Feel Sleepy symptoms, causes and treatment

Drowsiness is a state of extreme sleepiness and tiredness. People who experience this condition are unable to keep their eyes open to function normally.

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 In some cases, drowsiness is accompanied by weakness, lethargy, and lack of mental agility. Although there are people who feel drowsy at some point, sleepiness that is persistent and happens at inappropriate periods can indicate a medical problem.

Sleep-wake problems are some of the usual causes of drowsiness. It may include several conditions like insomnia, sleep apnea, and narcolepsy. Likewise, oxygen deprivation and recurring sleep disruption often lead to constant daytime sleepiness, fatigue, and lethargy.   

Finally, drowsiness is also associated with more severe health conditions, including obesity, diabetes, and heart diseases. 

Symptoms of Drowsiness

Apart from extreme sleepiness, drowsiness may be accompanied by other symptoms. It varies according to the underlying cause of the disorder or condition. Some related symptoms that occur with drowsiness include. 

  • Difficulty in comprehension, memory recall, talking, thinking, reading or writing
  • Low energy
  • Lethargy and malaise 
  • Fatigue
  • Changes in personality, mood, and behavior 

Moreover, drowsiness may also be accompanied by symptoms that are related to other health conditions such as anxiety, stress, nerve problem and depression. 

Causes of Drowsiness

Several things may cause drowsiness. These reasons vary from mental states, lifestyle choices, and severe medical conditions.

Lifestyle Causes

Specific lifestyle practices can lead to increased drowsiness and make you feel extremely sleepy. It includes working long hours or being on the night shift. Most of the time, this drowsiness will subside as the body adapts with the new routine.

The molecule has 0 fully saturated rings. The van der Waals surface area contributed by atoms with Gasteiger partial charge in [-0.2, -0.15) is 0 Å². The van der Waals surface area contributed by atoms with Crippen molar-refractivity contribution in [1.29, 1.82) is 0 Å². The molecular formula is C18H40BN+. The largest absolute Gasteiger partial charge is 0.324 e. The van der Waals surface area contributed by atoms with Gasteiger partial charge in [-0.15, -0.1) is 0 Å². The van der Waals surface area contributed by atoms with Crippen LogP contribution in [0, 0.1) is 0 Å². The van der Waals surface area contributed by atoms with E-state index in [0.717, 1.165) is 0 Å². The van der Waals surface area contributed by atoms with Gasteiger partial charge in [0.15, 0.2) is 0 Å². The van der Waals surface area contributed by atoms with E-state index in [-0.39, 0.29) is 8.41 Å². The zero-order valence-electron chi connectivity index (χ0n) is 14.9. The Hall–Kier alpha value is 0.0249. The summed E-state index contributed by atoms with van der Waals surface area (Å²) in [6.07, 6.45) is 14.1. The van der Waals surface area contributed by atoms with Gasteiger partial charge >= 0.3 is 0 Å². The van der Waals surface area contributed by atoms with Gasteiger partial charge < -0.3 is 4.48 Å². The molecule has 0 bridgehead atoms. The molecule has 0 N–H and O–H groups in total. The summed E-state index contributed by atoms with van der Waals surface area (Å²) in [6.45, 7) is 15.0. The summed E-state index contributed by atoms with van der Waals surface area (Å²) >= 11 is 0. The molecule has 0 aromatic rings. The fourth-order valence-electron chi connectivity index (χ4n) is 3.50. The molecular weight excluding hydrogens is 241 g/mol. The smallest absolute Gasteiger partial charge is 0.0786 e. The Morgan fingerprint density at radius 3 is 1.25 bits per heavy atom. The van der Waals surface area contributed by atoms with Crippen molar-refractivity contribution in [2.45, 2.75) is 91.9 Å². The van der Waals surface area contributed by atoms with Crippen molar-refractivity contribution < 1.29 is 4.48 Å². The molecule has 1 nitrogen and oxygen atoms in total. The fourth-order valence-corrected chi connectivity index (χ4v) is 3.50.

Mental State

Feeling extremely sleepy may also be due to a person’s emotional, mental, and psychological state. For instance, depression significantly increases sleepiness and drowsiness due to high levels of anxiety and stress. Another known cause of drowsiness is boredom. People with these mental conditions are more likely to feel apathetic and fatigued.

Different Medical Conditions

One of the most common medical conditions that cause drowsiness is diabetes. Other conditions can also lead to drowsiness, and it includes cases wherein there is chronic pain, effects on metabolism, and mental state. It includes conditions such as hyponatremia and hypothyroidism.   


Some medications such as tranquilizers, sleeping pills, and antihistamines cause drowsiness as a side effect. These medications include warnings against operating heavy machinery and driving when using such drugs. If you are experiencing prolonged drowsiness with your medication, talk to your doctor for a change of prescription or dosage.

Sleeping Disorders

Drowsiness and excessive sleepiness without a known cause may be a sign of an underlying sleeping disorder. There are different types of these disorders, and each has its own sets of symptoms and effects. 

For instance, people with sleep apnea experience a blockage in the upper airways, which leads to snoring and pauses in breathing at night. It causes people to wake up frequently with a choking sound even when in a deep sleep. 

Other sleep disorders to consider include restless leg syndrome, delayed sleep phase disorder, and narcolepsy. 

Diagnosis and Treatment

Proper diagnosis of the underlying cause of excessive drowsiness and sleepiness is crucial in coming with the best treatment plan.

Your doctor may ask questions regarding your lifestyle habits, medications that you take as well as some things relating to your mental health state. They will study your medical history and order some diagnostic tests if they deem necessary. Diagnostic tests for drowsiness may include the following:

  • Polysomnography – this sleep study records the person’s oxygen levels, brain waves, and body movements during sleep. This test also helps in assessing their sleep cycle. 
  • Electroencephalogram – is another type of noninvasive test that records the electrical activity in the brain.  

Treatment Options for Drowsiness

Treatment plans and options for drowsiness depend on its unique causes. In most cases, healthcare professionals do not prescribe highly addictive medications that assist with sleep. Likewise, people with a prescription for sleep medication are not advised to take them every day. 

Likewise, general lifestyle adjustments may help you get a better night’s sleep and improve your sleepiness during the day. These changes may include the following:

  • Regular exercise
  • Limiting caffeine and alcohol intake
  • Eating a healthier and more balanced diet
  • Creating a relaxing sleep environment
  • Sticking with a consistent sleep schedule